You’re obviously very aware that many consider you the greatest electric guitarist in history. How do you internalize that feedback?

It makes me cringe. It’s nice to think that you could do something that other people enjoy. I think my own love of music is why I keep doing things. As for other people making those comments, I have to ignore them because I don’t believe them myself. I can only do what I do and I keep trying to make progress. Sometimes it seems like I can learn and make a leap forward and then things just stop for awhile. I get frustrated because music is never-ending. You can never know anything. That’s the one thing I got comfortable with immediately as a musician—the fact that I could never know anything about music. I think anyone who tells you they know a lot about something really doesn’t know very much about it at all.

How do you feel you’ve evolved as a guitarist over your career?

I keep learning, studying, and experimenting. I keep getting new information because I always think improvisation must be an unconscious release of things you already know somehow. Usually, anything I’m working on is something I can’t force to happen. If I try to make something happen, it doesn’t sound right. It takes maybe a couple of years before something I’m working on now will find its way out naturally. So, I have to let myself struggle with things and try not to force them into action.

The last time we did an interview, you were heavily into baritone guitars. What’s your guitar of choice these days?

I quit playing the Steinberger-based baritone guitars because I had to carry around too much stuff. In recent years, it became impractical to carry two or three guitars when flying. Unfortunately, that means we don’t really play much Wardenclyffe Tower music, which heavily featured the baritone guitars. I can transpose the tunes but they don’t sound the same. So, I put those tunes on the back burner and hardly use the guitars anymore. I might pull them out for a recording project if someone wants me to play on a song and I think one might fit that track. These days, I typically use a Bill DeLap wood-bodied, headless guitar. I’m totally hooked on headless guitars. It’s hard for me to go back to a headstock and big body guitar. They don’t feel comfortable at all anymore. The DeLap is totally custom, but still all-Steinberger based. It has the Steinberger TransTrem and headpiece.

You’ve recently been touring with Alan Pasqua as part of a tribute to Tony Williams project. What inspired you guys to make this happen?

Alan was on the road in Europe and a promoter suggested the idea. He said “Why don’t you get back together with Allan?” That planted a seed and we spoke to each other to see if it could work. I used to call Alan once in awhile, usually because I was listening to one of his albums. I really love his playing. So, we thought “Let’s do a little tribute to Tony.” We had a rehearsal and it was going well. We tried it as an experiment and we’ll see what happens. We’re talking about doing a studio record with new material as a tribute to Tony. It’s been 30 years since I last played with Tony. It makes you realize how old you are.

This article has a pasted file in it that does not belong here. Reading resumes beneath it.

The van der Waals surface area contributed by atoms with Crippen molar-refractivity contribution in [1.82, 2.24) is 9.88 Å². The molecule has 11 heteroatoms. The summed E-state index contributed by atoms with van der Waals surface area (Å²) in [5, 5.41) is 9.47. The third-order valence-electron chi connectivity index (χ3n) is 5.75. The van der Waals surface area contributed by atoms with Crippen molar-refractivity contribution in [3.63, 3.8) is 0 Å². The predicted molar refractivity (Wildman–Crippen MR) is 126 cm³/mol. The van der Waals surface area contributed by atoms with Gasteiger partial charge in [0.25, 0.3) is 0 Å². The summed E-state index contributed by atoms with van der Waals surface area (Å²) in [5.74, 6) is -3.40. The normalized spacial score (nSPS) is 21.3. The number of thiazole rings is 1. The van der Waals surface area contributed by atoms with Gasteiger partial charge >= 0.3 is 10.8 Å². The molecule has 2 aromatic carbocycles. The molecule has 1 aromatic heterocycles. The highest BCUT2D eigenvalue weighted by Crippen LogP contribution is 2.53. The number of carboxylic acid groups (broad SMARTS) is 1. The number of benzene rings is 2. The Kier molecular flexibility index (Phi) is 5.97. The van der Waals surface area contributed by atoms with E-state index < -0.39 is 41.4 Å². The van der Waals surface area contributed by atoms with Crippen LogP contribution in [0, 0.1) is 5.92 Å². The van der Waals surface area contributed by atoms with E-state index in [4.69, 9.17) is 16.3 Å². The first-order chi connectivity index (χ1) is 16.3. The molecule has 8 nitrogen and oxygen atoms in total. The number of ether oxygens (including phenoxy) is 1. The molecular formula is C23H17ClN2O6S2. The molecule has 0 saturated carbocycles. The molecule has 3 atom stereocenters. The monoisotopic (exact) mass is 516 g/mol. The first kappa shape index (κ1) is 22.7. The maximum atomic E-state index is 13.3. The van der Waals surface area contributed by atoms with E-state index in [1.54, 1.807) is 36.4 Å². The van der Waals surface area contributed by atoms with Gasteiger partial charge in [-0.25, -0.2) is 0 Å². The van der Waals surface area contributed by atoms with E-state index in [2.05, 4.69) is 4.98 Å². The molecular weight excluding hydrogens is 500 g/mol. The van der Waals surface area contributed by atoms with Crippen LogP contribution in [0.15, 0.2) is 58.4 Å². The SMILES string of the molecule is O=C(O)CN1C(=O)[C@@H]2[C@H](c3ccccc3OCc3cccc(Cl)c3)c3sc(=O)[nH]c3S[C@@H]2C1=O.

Reflect on your days playing with Williams.

It was as amazing as it was unbelievable. I learned so much from Tony. He is the reason I never give musicians who play with me any direction on how to approach anything. Tony never did that with me. He would let me dig myself a hole. I’d stand there and say “What am I supposed to do?” He made me find my own way. When Gary Husband first played with me, I realized he had been listening to some of my albums and was trying to do something like what he heard on them. I told him right away “No. That was something that happened as an improvisation and it was only meant to happen that one time. Forget the record and do your own thing.”

Nobody played like Tony. When he switched from the jazz thing to whatever you would call what Lifetime did—fusion, I guess—no-one had ever heard anybody play the drums like that. I still have never heard anyone who does. It was his own thing. I was only in his band for a couple of years. It was a short stint because of management and financial problems. I was staying at his house for awhile. He had a tall townhouse in New York City at 141st Street and Broadway. There were a couple of top floors he didn’t use and he’d let me stay there and we would play all the time. He kept inviting people over. For awhile, Lifetime was just me and Tony. There were no other members, so different bass players would come by until we found someone he really dug. Jeff Berlin came by and so did Jaco Pastorius around December 1975. It was an interesting time.

What was it like to play with Pastorius and Williams as a rhythm section?

It was just really amazing. I loved Jaco. There are some recordings of the rehearsals, but I don’t know where they are now. They would be embarrassing to hear. Tony was looking for someone who played less than Jaco. He wanted something specific in the bass division. Jaco was a really sweet guy and a ridiculous bass player. It was really great to play with those guys.

MoonJune recently released Floating World Live, a Soft Machine concert CD from 1975. What are your thoughts about the disc?

I never listened to it. I just can’t. I heard about five bars of it, turned it off, and said “Go ahead, put it out.” [laughs]

You allowed an album to be released without hearing it? That seems really unlike you.

It makes me cringe, but we played the gig, it was recorded, somebody has the recording, so why not put it out? I can’t stand listening to myself. I never listen to live recordings. If I did, I would just quit. I haven’t even seen the new Live at Yoshi’s DVD. I can’t watch it. I heard a few bars and said “Oh no. Stop.” I can’t do anything about these things. Personally, I would choose not to do any live stuff because everyone does it for you. I must have at least 200 bootleg CDs that were sent to me personally from the live gigs that someone else recorded. So, why would anyone need any more? There are hundreds of recordings out there.